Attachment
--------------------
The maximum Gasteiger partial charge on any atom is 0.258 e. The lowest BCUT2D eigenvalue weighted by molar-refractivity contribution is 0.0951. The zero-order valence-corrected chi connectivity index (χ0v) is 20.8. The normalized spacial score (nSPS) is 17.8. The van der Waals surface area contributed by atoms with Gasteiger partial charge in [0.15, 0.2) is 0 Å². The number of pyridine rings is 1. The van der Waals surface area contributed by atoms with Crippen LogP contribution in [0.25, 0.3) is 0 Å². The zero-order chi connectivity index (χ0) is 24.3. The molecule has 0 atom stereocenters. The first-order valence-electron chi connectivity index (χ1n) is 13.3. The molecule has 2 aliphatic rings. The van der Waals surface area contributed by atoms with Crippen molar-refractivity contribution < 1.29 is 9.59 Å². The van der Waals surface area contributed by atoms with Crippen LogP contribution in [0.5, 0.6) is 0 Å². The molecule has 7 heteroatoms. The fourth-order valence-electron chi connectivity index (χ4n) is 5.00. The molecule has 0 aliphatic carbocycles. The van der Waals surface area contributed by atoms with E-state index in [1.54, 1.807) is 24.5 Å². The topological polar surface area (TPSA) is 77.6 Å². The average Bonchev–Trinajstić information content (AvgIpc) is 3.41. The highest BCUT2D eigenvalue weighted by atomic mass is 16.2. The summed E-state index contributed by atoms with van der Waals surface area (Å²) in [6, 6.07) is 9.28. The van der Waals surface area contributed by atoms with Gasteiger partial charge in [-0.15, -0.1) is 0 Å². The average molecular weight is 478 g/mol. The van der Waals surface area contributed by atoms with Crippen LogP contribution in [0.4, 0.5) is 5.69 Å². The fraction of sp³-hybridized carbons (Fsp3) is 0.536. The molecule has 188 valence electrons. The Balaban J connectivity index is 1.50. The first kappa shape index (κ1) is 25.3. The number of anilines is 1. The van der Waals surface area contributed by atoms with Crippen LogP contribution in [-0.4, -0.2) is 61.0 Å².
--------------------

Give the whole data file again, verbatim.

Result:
The maximum Gasteiger partial charge on any atom is 0.258 e. The lowest BCUT2D eigenvalue weighted by molar-refractivity contribution is 0.0951. The zero-order valence-corrected chi connectivity index (χ0v) is 20.8. The normalized spacial score (nSPS) is 17.8. The van der Waals surface area contributed by atoms with Gasteiger partial charge in [0.15, 0.2) is 0 Å². The number of pyridine rings is 1. The van der Waals surface area contributed by atoms with Crippen LogP contribution in [0.25, 0.3) is 0 Å². The zero-order chi connectivity index (χ0) is 24.3. The molecule has 0 atom stereocenters. The first-order valence-electron chi connectivity index (χ1n) is 13.3. The molecule has 2 aliphatic rings. The van der Waals surface area contributed by atoms with Crippen molar-refractivity contribution < 1.29 is 9.59 Å². The van der Waals surface area contributed by atoms with Crippen LogP contribution in [0.5, 0.6) is 0 Å². The molecule has 7 heteroatoms. The fourth-order valence-electron chi connectivity index (χ4n) is 5.00. The molecule has 0 aliphatic carbocycles. The van der Waals surface area contributed by atoms with E-state index in [1.54, 1.807) is 24.5 Å². The topological polar surface area (TPSA) is 77.6 Å². The average Bonchev–Trinajstić information content (AvgIpc) is 3.41. The highest BCUT2D eigenvalue weighted by atomic mass is 16.2. The summed E-state index contributed by atoms with van der Waals surface area (Å²) in [6, 6.07) is 9.28. The van der Waals surface area contributed by atoms with Gasteiger partial charge in [-0.15, -0.1) is 0 Å². The average molecular weight is 478 g/mol. The van der Waals surface area contributed by atoms with Crippen LogP contribution in [0.4, 0.5) is 5.69 Å². The fraction of sp³-hybridized carbons (Fsp3) is 0.536. The molecule has 188 valence electrons. The Balaban J connectivity index is 1.50. The first kappa shape index (κ1) is 25.3. The number of anilines is 1. The van der Waals surface area contributed by atoms with Crippen LogP contribution in [-0.4, -0.2) is 61.0 Å².